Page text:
The Boy Scouts of America have officially filed bankruptcy due to years of sexual abuse allegations.  They filed Chapter 11 to keep their doors open and pay off hundreds of lawsuits, at the same time, manage their finances and rebuild trust.  A trust fund has been set in place with a time limit to come forth on any claims.  After the closing date, no more past claims will be able to resurface.

Lawyers say this is the most complicated case of bankruptcy in American history, where a century-old organization has raised questions on the future of the Boy Scouts of America.  Local councils have been impacted across the country, and it has left a bad taste for everyone who might have been interested in joining.

Inside the petition for bankruptcy, there has been $1 to $10 billion in assets reported and $500 million to $1 billion in liabilities.  Roger Mosby, the president and chief executive of the Boy Scouts of America, stated, “The BSA cares deeply about all victims of abuse and sincerely apologizes to anyone who was harmed during their time in Scouting.”

Mosby added, “While we know nothing can undo the tragic abuse that victims suffered, we believe the Chapter 11 process with the proposed Trust structure will provide equitable compensation to all victims while maintaining the BSA’s important mission.”

The Boy Scouts of America is over 110 years old in its establishment, and it remains the most significant youth group in the US.  It was named an “iconic but fading symbol of American culture.”  The memberships fell over 26 percent since the allegations were brought to light.

Over the last decade, the Church of Jesus Christ of Latter-day Saints has removed their partnership with the youth group, and the busy lifestyles of both parents and children have made it challenging to recruit new blood into the organization.  Investigations, the media, and lawsuits were the closing factors in the decline of recruits.

The Scouts hired their own investigator and came up with these outrageous numbers from 1946 to 2016.  It was reported there were 12,254 victims named of sexual abuse and 7,819 perpetrators within the organization.  Due to these staggering numbers, the statute of limitations has been overhauled for lawyers to take on these cases.  Hundreds have been filed across the country with most in Pennsylvania and New York.

Michael Pfau is a lawyer who represents over 300 of these victims stated, “In a way, this is an acknowledgment finally on the part of the Boy Scouts that they had this enormous problem and the problem is so large that they can’t deal with it themselves.  It is a bit of a day of reckoning for the Boy Scouts.”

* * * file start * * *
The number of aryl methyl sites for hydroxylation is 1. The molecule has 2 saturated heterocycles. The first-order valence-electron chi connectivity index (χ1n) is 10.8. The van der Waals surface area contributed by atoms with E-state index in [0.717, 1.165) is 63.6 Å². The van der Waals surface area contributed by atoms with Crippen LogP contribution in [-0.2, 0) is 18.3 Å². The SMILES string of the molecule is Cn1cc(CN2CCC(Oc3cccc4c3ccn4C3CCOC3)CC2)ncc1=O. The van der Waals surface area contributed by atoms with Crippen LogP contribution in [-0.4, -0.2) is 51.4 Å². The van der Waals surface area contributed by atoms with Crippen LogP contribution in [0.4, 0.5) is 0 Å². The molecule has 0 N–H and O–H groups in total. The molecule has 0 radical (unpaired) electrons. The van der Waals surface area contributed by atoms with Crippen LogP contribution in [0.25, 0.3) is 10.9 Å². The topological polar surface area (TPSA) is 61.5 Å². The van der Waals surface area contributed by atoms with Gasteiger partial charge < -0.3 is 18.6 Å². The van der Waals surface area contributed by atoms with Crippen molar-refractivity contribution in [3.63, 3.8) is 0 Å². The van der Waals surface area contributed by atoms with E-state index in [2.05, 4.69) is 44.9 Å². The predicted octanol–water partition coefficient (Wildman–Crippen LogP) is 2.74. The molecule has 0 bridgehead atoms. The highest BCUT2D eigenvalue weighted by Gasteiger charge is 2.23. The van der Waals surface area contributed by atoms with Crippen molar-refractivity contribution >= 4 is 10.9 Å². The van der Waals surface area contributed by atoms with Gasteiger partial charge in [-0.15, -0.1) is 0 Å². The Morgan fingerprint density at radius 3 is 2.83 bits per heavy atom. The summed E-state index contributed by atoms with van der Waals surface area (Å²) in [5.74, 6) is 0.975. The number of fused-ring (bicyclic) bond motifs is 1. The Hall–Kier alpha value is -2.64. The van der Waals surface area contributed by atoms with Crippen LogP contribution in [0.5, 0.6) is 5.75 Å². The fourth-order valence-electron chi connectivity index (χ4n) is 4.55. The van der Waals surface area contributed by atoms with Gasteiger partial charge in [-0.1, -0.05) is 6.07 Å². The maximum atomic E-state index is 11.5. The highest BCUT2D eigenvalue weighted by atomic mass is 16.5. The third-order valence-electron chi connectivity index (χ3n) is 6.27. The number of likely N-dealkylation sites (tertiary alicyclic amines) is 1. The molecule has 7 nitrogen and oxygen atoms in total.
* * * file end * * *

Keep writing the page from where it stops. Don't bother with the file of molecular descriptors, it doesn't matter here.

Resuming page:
Pfau also added, “But a bankruptcy filing may also limit alleged victims’ ability to have their story heard in court and their claim ultimately decided by a jury of their peers.”

Pamela Foohey, an associate law professor at Indiana University who specializes in bankruptcy issues, stated the alleged victims could have a voice to negotiate with the insurance companies and the BSA to determine the compensation based on the assets.

Foohey also said, “But given the deadline for claims, which could come within months of the filing, the bankruptcy process might require alleged victims to come forward before they feel ready to do so.  If you’re not ready to come forward by then… then you do lose your claim, and you lose your voice.  That’s part of why bankruptcy is useful for the Boy Scouts. It cuts off the claims.”

Jim Turley, national chair of the Boy Scouts of America, sent out an open letter which is encouraging any and all victims who feel they were violated to come forward, file their claims, and maybe receive compensation, provided their case is legit.

The letter reads in part, “We will provide clear notices about how to do so.  I want you to know that we believe you, we believe in compensating you, and we have programs in place to pay for counseling for you and your family by a provider of your choice.”

Turley also wrote, in the beginning, his heartfelt sorrow.  “I am also outraged that there were times when volunteers and employees ignored our procedures or forgave transgressions that are unforgivable. In some cases, this led to tragic acts of abuse. While those instances were limited, they mean we didn’t do enough to protect the children in our care to protect you.”